Amazon is continuing to ramp up for the holidays with the introduction of Kindle Singles, offerings that aren’t quite a novel but are more than a magazine article.  Just last month, the service began offering iTunes-esque previews of content, recognizing that users may want to peek at what they’re buying before actually buying it.

Now, with Kindle Singles, the company is recognizing that it has officially escaped the constraints of the printed word.

From Amazon’s press release:

Less than 10,000 words or more than 50,000: that is the choice writers have generally faced for more than a century–works either had to be short enough for a magazine article or long enough to deliver the “heft” required for book marketing and distribution. But in many cases, 10,000 to 30,000 words (roughly 30 to 90 pages) might be the perfect, natural length to lay out a single killer idea, well researched, well argued and well illustrated–whether it’s a business lesson, a political point of view, a scientific argument, or a beautifully crafted essay on a current event.

Russ Grandinetti, vice president of Kindle Content, says that, “Ideas and the words to deliver them should be crafted to their natural length.” Amazon is describing the move as, “a call to serious writers, thinkers, scientists, business leaders, historians, politicians and publishers to join Amazon in making such works available to readers around the world.” The only thing we wonder is, what took so long?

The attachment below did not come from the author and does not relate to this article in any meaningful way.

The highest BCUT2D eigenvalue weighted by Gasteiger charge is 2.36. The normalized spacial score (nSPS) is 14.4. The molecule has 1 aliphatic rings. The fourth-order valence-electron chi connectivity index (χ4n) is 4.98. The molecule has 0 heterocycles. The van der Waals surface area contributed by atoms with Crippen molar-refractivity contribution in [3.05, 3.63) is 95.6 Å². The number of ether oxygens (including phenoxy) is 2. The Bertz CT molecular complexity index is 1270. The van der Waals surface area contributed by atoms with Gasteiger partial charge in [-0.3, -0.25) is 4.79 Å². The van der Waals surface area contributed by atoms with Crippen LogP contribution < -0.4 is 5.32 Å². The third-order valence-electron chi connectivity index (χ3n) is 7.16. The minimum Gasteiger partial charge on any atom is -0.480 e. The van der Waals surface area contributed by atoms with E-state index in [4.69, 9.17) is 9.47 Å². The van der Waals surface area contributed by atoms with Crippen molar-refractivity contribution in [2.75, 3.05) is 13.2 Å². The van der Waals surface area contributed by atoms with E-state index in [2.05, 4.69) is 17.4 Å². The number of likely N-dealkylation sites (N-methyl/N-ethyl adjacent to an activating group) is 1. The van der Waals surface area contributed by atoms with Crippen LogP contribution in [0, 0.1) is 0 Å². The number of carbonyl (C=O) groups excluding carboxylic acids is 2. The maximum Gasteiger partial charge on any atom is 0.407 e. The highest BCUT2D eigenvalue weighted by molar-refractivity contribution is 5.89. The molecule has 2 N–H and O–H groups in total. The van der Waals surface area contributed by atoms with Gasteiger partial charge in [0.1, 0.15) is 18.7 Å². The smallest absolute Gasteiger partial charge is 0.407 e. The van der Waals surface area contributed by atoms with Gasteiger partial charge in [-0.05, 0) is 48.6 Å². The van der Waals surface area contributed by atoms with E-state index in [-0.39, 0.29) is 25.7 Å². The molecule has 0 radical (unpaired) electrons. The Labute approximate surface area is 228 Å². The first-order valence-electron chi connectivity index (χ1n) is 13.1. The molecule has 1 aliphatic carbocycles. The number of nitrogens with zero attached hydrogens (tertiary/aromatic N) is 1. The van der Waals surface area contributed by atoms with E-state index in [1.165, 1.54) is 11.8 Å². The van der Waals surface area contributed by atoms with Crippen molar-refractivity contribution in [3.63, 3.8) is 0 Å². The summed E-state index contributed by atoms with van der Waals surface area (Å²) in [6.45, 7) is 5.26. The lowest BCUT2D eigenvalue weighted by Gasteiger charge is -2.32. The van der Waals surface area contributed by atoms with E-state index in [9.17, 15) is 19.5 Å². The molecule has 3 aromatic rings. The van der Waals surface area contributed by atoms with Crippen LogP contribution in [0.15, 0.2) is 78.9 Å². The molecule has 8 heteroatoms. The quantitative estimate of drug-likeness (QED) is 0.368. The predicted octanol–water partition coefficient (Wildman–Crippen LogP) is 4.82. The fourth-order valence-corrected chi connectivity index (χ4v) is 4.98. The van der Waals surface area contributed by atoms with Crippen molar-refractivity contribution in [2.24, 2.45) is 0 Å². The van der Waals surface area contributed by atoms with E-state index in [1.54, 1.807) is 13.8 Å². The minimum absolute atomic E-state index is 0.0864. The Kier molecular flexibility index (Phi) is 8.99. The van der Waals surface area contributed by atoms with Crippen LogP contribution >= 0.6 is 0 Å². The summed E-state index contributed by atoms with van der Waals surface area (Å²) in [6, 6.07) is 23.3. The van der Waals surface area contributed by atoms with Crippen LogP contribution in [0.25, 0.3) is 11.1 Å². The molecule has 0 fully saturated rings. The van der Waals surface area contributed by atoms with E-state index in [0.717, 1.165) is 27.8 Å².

Amazon is opening itself up to a market that, surprisingly, seems wide-open still. While many of us live in a world where we no longer consider such things as a page count, the world of publishers is still constrained by the base physicality of print. By abandoning the physical requirements of print, which become arbitrary when transferred over to digital media, the Kindle is breathing new life into the novella and providing a platform for those works that may be uncomfortably long for the desktop computer, but perfect for the cross-country flight.

All we can really say is, welcome to the real reason e-readers will change the way we think and interact with words.